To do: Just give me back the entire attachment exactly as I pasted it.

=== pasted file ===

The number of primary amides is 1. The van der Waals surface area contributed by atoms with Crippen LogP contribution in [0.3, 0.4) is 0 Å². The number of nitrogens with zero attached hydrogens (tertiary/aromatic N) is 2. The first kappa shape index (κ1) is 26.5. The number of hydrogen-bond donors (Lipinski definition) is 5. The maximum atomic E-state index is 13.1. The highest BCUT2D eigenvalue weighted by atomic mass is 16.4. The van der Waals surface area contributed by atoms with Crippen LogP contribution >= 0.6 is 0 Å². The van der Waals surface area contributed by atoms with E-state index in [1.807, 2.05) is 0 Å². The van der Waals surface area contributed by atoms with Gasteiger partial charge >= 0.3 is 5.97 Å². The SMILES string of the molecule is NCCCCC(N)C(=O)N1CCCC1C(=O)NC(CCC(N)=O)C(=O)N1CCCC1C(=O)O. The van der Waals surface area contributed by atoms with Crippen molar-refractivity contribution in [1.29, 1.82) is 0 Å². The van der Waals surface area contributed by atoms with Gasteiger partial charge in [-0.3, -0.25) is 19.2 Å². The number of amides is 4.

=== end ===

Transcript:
The number of primary amides is 1. The van der Waals surface area contributed by atoms with Crippen LogP contribution in [0.3, 0.4) is 0 Å². The number of nitrogens with zero attached hydrogens (tertiary/aromatic N) is 2. The first kappa shape index (κ1) is 26.5. The number of hydrogen-bond donors (Lipinski definition) is 5. The maximum atomic E-state index is 13.1. The highest BCUT2D eigenvalue weighted by atomic mass is 16.4. The van der Waals surface area contributed by atoms with Crippen LogP contribution >= 0.6 is 0 Å². The van der Waals surface area contributed by atoms with E-state index in [1.807, 2.05) is 0 Å². The van der Waals surface area contributed by atoms with Gasteiger partial charge >= 0.3 is 5.97 Å². The SMILES string of the molecule is NCCCCC(N)C(=O)N1CCCC1C(=O)NC(CCC(N)=O)C(=O)N1CCCC1C(=O)O. The van der Waals surface area contributed by atoms with Crippen molar-refractivity contribution in [1.29, 1.82) is 0 Å². The van der Waals surface area contributed by atoms with Gasteiger partial charge in [-0.3, -0.25) is 19.2 Å². The number of amides is 4.